You should also not make the mistake of running on soft underground such as for example sand. This is a completely different type of running and strains the muscles even more and first of all totally differently. A more solid surface makes more sense here, either forest floor, but also asphalt.

How do you run correctly barefoot or with minimal shoes?

I would ask first how a running style typically changes if runners change their shoes? If someone runs barefoot or with minimal shoes, very often the stride frequency increases and the step length gets shorter, at the same speed. The foot touches down closer to the body’s center of gravity and the so-called overstriding is reduced.

Overstriding means that the foot touches down with the heel far before the body’s center of gravity and first a blow back occurs that has to be overcome. Many runners run “at low revs” too much, which means with a stride frequency that is too low for the given speed and they compensate that with a bigger step length.

The higher stride frequency actually has the effect that I put my foot more beneath than before my body and I thus run more gently?

Yes, and this can be easily implemented, also with shoes. If I increase my stride frequency, almost automatically the running style and the foot strike changes. And some experts say that this is the way towards a healthier running style. A guidance level is about 180 steps per minute, of course depending on the training state and in case of quite some speed, from about 11-12 km/h. This is a parameter that can easily determined and that is easy to understand for runners.

If someone was a heel runner with shoes and runs then barefoot or with minimal shoes, how does that change the running style?

Usually he will not be a heel runner any longer. But this is not necessarily so. If you do not only measure in the lab but also in a real run, there is more variability in the running styles than what you would think. If for example a barefoot runner runs a cross run and runs straight ahead on soft forest floor, he will change to a metatarsal or heel run once he is tired. This way the calf muscles can get some rest.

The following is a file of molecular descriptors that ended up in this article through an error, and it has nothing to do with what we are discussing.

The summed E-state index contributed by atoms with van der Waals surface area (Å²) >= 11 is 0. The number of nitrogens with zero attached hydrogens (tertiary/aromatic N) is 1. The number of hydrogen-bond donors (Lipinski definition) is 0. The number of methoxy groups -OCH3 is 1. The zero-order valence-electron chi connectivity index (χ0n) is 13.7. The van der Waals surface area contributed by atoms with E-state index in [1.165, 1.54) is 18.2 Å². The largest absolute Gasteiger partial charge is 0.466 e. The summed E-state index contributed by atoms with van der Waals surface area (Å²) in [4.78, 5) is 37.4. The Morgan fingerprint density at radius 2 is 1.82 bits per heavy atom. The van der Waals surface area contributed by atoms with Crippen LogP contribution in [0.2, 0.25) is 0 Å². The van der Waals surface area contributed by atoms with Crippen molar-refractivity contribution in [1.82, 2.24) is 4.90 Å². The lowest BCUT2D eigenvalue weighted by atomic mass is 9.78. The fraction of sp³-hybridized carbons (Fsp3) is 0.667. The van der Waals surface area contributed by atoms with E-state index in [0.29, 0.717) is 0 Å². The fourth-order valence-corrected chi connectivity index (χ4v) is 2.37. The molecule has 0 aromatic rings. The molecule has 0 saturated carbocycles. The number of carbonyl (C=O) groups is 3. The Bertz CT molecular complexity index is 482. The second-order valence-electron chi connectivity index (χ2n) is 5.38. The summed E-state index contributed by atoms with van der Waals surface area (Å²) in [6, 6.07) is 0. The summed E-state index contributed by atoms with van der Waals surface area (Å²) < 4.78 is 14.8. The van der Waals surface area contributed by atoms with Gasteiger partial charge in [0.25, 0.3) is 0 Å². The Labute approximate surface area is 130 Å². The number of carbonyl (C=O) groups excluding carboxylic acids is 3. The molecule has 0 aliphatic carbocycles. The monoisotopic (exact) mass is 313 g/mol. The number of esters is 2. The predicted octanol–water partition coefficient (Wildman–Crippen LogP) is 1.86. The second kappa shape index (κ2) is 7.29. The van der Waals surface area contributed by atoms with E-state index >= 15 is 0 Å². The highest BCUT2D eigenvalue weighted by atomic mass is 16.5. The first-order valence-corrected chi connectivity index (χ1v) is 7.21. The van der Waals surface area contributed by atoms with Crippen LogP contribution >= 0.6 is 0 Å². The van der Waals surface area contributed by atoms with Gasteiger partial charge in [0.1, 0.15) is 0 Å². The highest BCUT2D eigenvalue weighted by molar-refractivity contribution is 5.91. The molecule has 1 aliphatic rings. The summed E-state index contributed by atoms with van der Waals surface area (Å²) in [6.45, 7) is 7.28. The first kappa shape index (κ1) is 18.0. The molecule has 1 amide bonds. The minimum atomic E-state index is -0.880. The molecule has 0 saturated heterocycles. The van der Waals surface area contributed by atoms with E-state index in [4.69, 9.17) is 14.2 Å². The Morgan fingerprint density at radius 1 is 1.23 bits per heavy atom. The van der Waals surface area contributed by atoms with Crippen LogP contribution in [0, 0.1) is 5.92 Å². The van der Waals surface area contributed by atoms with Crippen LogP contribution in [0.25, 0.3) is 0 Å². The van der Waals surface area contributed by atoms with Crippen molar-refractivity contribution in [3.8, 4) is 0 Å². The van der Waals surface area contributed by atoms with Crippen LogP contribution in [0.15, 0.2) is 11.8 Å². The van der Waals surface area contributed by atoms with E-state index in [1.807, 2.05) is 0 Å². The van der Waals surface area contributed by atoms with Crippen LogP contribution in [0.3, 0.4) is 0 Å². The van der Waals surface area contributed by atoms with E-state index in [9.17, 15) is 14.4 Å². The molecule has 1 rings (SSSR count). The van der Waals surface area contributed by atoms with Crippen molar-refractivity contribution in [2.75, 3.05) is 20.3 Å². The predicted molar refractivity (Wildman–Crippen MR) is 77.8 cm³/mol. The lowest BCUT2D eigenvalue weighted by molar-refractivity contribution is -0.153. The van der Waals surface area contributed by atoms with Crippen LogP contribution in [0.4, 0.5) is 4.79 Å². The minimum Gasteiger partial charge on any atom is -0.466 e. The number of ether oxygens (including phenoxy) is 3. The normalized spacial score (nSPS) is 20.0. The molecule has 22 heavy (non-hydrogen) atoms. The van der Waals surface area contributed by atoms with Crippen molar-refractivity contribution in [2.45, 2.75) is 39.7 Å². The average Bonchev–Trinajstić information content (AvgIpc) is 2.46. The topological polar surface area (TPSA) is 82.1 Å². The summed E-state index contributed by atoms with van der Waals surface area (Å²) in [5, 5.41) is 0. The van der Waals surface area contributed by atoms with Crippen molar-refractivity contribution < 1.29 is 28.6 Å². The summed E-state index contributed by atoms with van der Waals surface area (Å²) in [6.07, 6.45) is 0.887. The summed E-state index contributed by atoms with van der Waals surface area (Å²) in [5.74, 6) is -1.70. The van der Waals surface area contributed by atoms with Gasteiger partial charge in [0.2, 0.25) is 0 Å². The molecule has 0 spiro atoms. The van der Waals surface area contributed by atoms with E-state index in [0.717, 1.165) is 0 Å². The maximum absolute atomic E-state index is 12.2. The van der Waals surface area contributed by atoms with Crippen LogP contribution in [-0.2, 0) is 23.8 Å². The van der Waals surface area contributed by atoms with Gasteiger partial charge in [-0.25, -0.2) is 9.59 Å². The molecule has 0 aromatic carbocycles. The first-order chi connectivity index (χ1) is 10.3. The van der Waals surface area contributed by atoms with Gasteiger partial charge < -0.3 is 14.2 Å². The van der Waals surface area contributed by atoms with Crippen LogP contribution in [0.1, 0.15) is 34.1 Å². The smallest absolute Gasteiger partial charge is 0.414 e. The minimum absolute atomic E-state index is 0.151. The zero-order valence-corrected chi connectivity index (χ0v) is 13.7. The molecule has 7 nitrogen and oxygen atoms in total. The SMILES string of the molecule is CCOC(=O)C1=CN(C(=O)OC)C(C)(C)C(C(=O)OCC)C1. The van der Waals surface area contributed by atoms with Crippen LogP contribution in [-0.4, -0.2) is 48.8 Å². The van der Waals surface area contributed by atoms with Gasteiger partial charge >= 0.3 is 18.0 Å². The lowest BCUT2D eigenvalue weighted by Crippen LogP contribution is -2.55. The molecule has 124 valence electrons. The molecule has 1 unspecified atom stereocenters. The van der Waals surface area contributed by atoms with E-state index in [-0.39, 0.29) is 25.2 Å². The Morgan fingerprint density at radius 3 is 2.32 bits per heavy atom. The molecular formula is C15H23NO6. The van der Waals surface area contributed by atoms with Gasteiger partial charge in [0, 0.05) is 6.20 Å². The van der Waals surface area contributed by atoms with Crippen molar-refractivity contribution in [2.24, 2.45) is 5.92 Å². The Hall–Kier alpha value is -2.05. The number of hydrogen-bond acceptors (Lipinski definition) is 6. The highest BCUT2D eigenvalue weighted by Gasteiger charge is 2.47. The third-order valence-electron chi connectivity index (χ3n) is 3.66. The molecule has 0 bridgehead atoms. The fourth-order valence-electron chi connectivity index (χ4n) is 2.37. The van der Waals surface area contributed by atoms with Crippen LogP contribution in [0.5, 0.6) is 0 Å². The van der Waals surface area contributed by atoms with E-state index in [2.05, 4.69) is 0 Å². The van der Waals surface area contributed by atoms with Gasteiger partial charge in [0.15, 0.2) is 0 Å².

And if the underground gets harder again, he changes back to the forefoot. You always adjust to the underground when running. This is why you have to go outside with your analyses. This cannot be seen in the stride lab. How much influence does my footwear have on my running style?Of course the footwear impacts the running style. Daniel Liebermann, who influenced the discussion on barefoot running decisively with his works, says:”How people run might be more important than what is on their feet. But what is on your feet can influence the way you run.”

If you wear heavy shoes with a thick cushioning beneath the heel, you will be more frequently a heel runner that takes big steps than a runner with a shoe with a thin, flexible sole. But if you concentrate, you can also implement a clean forefoot run with a heavy shoe.

Does that mean that once you have internalized a motion pattern you can also defend it against the shoe?

You have to learn it before and you have to implement it consciously. There are some shoes however where this does not work mechanically, because the heel lift is too big and you cannot stretch the forefoot enough in order to touch the floor before the heel. You write in your study that it can take a very long time until the neuromuscular system is adapted to the loads of the forefoot run? What does that mean in terms of weeks, months, kilometers?

Unfortunately there are no convincing long-term studies for that. It is more a conclusion by analogy, that you can deduct how long it takes from the experience of runners, from books on the topic or from surveys among runners. One thing however is sure: I will not turn into a barefoot runner by simply taking off my shoes. Due to my own experience and to the experience in the literature, I estimate that it takes at least two years until you can say I am an experienced barefoot runner.

It needs time and many run kilometers, until the many trivia and optimizations in the neuromuscular control that are important for a “good”, so to speak adjusted to the individual marginal conditions of the runner, barefoot running style becomes your second nature. This is probably the reason why some runners are said to run elegantly and beautifully and others do not.